Transport Pilot, President of Air Services, WWII Veteran, Distinguished Flying Cross
Richard Morgan Richard Dorsey Morgan first entered aviation as a hobby and sportsman pilot. When Bellanca Airfield opened in New Castle in 1928, he became a transport pilot for Air Service, Inc. that operated the field, became President of the corporation, sold airplanes, provided air transportation, and gave flying lessons.
He and his younger brother, John, flew Mr. R.R.M. Carpenter and his family in the family’s Lockheed Electra 10-A, until the airplane was commandeered by the Air Corps after Pearl Harbor. The plane was similar to the plane that Amelia Earhart was flying on her last flight in an attempt to fly around the world along the equator.
In 1939 he was commissioned as a second lieutenant in the U.S. Army Air Corps Reserve and was called to active duty in June 1941. He trained pilots and was soon flying and delivering fighters and bombers to Europe and Australia and points in between for Air Transport Command.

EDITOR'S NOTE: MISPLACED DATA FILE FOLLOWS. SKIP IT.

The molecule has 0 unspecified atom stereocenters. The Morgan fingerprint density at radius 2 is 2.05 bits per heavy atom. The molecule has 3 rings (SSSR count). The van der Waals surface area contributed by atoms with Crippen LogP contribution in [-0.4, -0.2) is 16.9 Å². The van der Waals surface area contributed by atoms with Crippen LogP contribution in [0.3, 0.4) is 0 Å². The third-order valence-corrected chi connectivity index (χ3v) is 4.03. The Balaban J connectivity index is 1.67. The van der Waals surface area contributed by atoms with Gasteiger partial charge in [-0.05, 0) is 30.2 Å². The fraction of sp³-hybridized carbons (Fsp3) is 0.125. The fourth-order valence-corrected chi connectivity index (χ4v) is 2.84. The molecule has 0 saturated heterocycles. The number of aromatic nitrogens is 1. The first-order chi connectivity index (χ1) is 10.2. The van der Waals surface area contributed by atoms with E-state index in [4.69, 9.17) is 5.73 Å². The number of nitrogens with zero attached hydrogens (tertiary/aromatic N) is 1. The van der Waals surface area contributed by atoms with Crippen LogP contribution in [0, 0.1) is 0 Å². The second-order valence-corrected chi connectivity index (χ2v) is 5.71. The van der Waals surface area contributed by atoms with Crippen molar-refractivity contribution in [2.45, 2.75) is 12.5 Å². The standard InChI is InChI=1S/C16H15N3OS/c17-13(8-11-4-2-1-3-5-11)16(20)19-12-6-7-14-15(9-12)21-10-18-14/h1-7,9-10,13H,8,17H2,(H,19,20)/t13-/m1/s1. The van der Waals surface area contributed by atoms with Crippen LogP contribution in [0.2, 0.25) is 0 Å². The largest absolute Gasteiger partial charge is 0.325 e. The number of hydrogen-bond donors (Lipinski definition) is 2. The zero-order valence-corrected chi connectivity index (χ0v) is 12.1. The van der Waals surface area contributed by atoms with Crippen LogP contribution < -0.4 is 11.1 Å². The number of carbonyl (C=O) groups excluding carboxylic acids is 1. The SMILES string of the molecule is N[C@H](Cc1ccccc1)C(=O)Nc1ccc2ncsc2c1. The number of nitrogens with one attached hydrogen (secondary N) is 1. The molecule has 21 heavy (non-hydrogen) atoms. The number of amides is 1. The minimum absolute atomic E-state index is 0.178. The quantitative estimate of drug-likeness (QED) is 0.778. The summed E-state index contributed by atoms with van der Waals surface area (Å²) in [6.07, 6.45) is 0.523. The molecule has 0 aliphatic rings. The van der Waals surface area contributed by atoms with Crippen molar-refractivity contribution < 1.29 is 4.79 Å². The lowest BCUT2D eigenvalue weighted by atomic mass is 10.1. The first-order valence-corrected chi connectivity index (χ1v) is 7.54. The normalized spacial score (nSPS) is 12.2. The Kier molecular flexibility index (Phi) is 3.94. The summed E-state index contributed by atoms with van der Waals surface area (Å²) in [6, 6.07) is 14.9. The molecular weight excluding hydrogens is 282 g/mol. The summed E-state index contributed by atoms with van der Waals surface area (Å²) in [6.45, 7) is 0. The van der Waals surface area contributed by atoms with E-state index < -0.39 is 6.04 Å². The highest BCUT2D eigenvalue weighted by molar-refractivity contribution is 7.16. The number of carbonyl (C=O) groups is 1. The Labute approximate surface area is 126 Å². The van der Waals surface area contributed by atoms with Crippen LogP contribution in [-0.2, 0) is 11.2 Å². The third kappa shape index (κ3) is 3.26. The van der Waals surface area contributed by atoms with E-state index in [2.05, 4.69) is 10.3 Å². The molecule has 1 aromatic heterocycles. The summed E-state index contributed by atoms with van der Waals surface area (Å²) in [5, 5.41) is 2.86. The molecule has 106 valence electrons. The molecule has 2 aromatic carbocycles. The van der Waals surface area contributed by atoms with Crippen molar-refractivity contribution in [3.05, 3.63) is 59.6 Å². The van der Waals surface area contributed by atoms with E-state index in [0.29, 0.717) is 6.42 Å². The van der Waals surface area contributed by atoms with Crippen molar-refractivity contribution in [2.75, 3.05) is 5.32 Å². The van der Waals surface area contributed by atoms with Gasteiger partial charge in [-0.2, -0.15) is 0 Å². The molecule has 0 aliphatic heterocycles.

At Bengal, India, he commanded the airbase for nearly a year and a unit of fifty, with four engine variations of the B-24, ferrying supplies across the “Hump” to the air forces in China. He was awarded the Distinguished Flying Cross in 1945 for participating in more than 500 hours of operational flight over impassable mountainous terrain through areas characterized by extremely treacherous weather conditions, flying by instruments for long periods of time through icing conditions, and faced by frequent mechanical failures. He personally flew forty-five missions as pilot. He left the Air Force in 1946 with the rank of Colonel and retuned to his position as president of Air Service at Bellanca Airfield.
When Bellanca retired in 1954 and sold his company, Morgan moved to California and continued to fly, devoting much of his time to flying gliders.